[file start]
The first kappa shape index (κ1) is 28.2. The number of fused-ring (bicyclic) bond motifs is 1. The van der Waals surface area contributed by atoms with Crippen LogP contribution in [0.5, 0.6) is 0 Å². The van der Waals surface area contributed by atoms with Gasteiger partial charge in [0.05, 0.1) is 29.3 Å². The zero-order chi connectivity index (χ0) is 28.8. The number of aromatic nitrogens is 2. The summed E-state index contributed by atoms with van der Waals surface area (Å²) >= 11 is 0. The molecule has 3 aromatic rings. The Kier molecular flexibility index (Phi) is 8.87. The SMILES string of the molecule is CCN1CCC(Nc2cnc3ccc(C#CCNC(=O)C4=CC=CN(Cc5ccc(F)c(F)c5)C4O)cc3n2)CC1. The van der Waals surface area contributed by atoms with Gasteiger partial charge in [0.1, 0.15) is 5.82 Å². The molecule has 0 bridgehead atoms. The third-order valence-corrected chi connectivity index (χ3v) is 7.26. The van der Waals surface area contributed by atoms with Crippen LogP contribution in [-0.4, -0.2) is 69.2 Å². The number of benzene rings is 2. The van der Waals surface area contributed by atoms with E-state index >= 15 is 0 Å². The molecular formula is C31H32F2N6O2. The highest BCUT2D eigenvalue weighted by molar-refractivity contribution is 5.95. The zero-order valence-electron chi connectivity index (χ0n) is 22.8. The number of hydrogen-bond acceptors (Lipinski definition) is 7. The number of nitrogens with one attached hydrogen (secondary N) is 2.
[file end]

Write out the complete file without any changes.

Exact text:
The first kappa shape index (κ1) is 28.2. The number of fused-ring (bicyclic) bond motifs is 1. The van der Waals surface area contributed by atoms with Crippen LogP contribution in [0.5, 0.6) is 0 Å². The van der Waals surface area contributed by atoms with Gasteiger partial charge in [0.05, 0.1) is 29.3 Å². The zero-order chi connectivity index (χ0) is 28.8. The number of aromatic nitrogens is 2. The summed E-state index contributed by atoms with van der Waals surface area (Å²) >= 11 is 0. The molecule has 3 aromatic rings. The Kier molecular flexibility index (Phi) is 8.87. The SMILES string of the molecule is CCN1CCC(Nc2cnc3ccc(C#CCNC(=O)C4=CC=CN(Cc5ccc(F)c(F)c5)C4O)cc3n2)CC1. The van der Waals surface area contributed by atoms with Gasteiger partial charge in [0.1, 0.15) is 5.82 Å². The molecule has 0 bridgehead atoms. The third-order valence-corrected chi connectivity index (χ3v) is 7.26. The van der Waals surface area contributed by atoms with Crippen LogP contribution in [-0.4, -0.2) is 69.2 Å². The number of benzene rings is 2. The van der Waals surface area contributed by atoms with E-state index >= 15 is 0 Å². The molecular formula is C31H32F2N6O2. The highest BCUT2D eigenvalue weighted by molar-refractivity contribution is 5.95. The zero-order valence-electron chi connectivity index (χ0n) is 22.8. The number of hydrogen-bond acceptors (Lipinski definition) is 7. The number of nitrogens with one attached hydrogen (secondary N) is 2.